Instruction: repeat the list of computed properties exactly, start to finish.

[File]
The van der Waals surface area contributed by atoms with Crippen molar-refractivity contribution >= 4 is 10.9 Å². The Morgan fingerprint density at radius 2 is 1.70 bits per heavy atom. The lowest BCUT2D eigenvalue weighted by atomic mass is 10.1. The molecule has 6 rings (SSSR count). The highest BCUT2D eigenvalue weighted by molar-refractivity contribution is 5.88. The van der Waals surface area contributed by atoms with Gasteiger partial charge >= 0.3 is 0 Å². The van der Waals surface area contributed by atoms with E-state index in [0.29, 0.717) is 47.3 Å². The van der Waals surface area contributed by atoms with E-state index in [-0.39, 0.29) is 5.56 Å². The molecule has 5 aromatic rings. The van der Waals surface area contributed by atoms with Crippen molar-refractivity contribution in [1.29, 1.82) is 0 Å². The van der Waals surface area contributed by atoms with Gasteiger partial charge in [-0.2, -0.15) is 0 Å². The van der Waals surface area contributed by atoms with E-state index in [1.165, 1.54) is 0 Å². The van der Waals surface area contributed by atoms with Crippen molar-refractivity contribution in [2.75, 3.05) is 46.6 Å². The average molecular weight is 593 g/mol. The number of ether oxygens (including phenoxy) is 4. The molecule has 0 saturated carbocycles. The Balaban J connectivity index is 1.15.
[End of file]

The van der Waals surface area contributed by atoms with Crippen molar-refractivity contribution >= 4 is 10.9 Å². The Morgan fingerprint density at radius 2 is 1.70 bits per heavy atom. The lowest BCUT2D eigenvalue weighted by atomic mass is 10.1. The molecule has 6 rings (SSSR count). The highest BCUT2D eigenvalue weighted by molar-refractivity contribution is 5.88. The van der Waals surface area contributed by atoms with Gasteiger partial charge >= 0.3 is 0 Å². The van der Waals surface area contributed by atoms with E-state index in [0.29, 0.717) is 47.3 Å². The van der Waals surface area contributed by atoms with E-state index in [-0.39, 0.29) is 5.56 Å². The molecule has 5 aromatic rings. The van der Waals surface area contributed by atoms with Crippen molar-refractivity contribution in [1.29, 1.82) is 0 Å². The van der Waals surface area contributed by atoms with Gasteiger partial charge in [-0.2, -0.15) is 0 Å². The van der Waals surface area contributed by atoms with E-state index in [1.165, 1.54) is 0 Å². The van der Waals surface area contributed by atoms with Crippen molar-refractivity contribution in [2.75, 3.05) is 46.6 Å². The average molecular weight is 593 g/mol. The number of ether oxygens (including phenoxy) is 4. The molecule has 0 saturated carbocycles. The Balaban J connectivity index is 1.15.